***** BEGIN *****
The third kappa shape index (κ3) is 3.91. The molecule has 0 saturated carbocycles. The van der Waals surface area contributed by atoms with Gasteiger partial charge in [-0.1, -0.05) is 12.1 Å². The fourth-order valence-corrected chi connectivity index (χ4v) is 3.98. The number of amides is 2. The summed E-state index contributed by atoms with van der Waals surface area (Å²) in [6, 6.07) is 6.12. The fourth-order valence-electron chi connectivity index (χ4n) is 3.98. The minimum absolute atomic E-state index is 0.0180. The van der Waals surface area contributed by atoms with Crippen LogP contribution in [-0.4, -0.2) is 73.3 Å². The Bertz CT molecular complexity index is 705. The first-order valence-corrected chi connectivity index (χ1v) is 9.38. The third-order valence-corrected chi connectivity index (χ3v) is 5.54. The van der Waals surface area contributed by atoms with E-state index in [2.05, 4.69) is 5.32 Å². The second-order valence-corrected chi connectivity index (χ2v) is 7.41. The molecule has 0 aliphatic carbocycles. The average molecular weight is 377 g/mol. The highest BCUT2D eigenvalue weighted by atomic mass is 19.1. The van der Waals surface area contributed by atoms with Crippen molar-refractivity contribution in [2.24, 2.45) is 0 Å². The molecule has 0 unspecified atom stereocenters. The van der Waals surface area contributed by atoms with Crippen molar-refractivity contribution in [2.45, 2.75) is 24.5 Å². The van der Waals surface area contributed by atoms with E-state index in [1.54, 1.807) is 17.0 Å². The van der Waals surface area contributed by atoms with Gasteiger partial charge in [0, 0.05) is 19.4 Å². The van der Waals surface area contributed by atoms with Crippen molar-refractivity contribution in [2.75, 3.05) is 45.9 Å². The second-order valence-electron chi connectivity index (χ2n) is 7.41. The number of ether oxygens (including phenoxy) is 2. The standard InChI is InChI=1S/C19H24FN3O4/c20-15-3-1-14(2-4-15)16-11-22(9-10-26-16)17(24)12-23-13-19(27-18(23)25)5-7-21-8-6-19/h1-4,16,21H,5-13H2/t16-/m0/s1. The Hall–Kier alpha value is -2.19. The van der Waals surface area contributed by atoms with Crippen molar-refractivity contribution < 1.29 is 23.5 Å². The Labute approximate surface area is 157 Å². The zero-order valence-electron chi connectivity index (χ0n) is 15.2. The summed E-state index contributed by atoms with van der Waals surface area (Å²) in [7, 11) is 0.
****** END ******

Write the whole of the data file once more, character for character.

The third kappa shape index (κ3) is 3.91. The molecule has 0 saturated carbocycles. The van der Waals surface area contributed by atoms with Gasteiger partial charge in [-0.1, -0.05) is 12.1 Å². The fourth-order valence-corrected chi connectivity index (χ4v) is 3.98. The number of amides is 2. The summed E-state index contributed by atoms with van der Waals surface area (Å²) in [6, 6.07) is 6.12. The fourth-order valence-electron chi connectivity index (χ4n) is 3.98. The minimum absolute atomic E-state index is 0.0180. The van der Waals surface area contributed by atoms with Crippen LogP contribution in [-0.4, -0.2) is 73.3 Å². The Bertz CT molecular complexity index is 705. The first-order valence-corrected chi connectivity index (χ1v) is 9.38. The third-order valence-corrected chi connectivity index (χ3v) is 5.54. The van der Waals surface area contributed by atoms with E-state index in [2.05, 4.69) is 5.32 Å². The second-order valence-corrected chi connectivity index (χ2v) is 7.41. The molecule has 0 aliphatic carbocycles. The average molecular weight is 377 g/mol. The highest BCUT2D eigenvalue weighted by atomic mass is 19.1. The van der Waals surface area contributed by atoms with Crippen molar-refractivity contribution in [2.24, 2.45) is 0 Å². The molecule has 0 unspecified atom stereocenters. The van der Waals surface area contributed by atoms with Crippen molar-refractivity contribution in [2.45, 2.75) is 24.5 Å². The van der Waals surface area contributed by atoms with E-state index in [1.54, 1.807) is 17.0 Å². The van der Waals surface area contributed by atoms with Gasteiger partial charge in [0, 0.05) is 19.4 Å². The van der Waals surface area contributed by atoms with Crippen molar-refractivity contribution in [2.75, 3.05) is 45.9 Å². The second-order valence-electron chi connectivity index (χ2n) is 7.41. The number of ether oxygens (including phenoxy) is 2. The standard InChI is InChI=1S/C19H24FN3O4/c20-15-3-1-14(2-4-15)16-11-22(9-10-26-16)17(24)12-23-13-19(27-18(23)25)5-7-21-8-6-19/h1-4,16,21H,5-13H2/t16-/m0/s1. The Hall–Kier alpha value is -2.19. The van der Waals surface area contributed by atoms with Crippen molar-refractivity contribution < 1.29 is 23.5 Å². The Labute approximate surface area is 157 Å². The zero-order valence-electron chi connectivity index (χ0n) is 15.2. The summed E-state index contributed by atoms with van der Waals surface area (Å²) in [7, 11) is 0.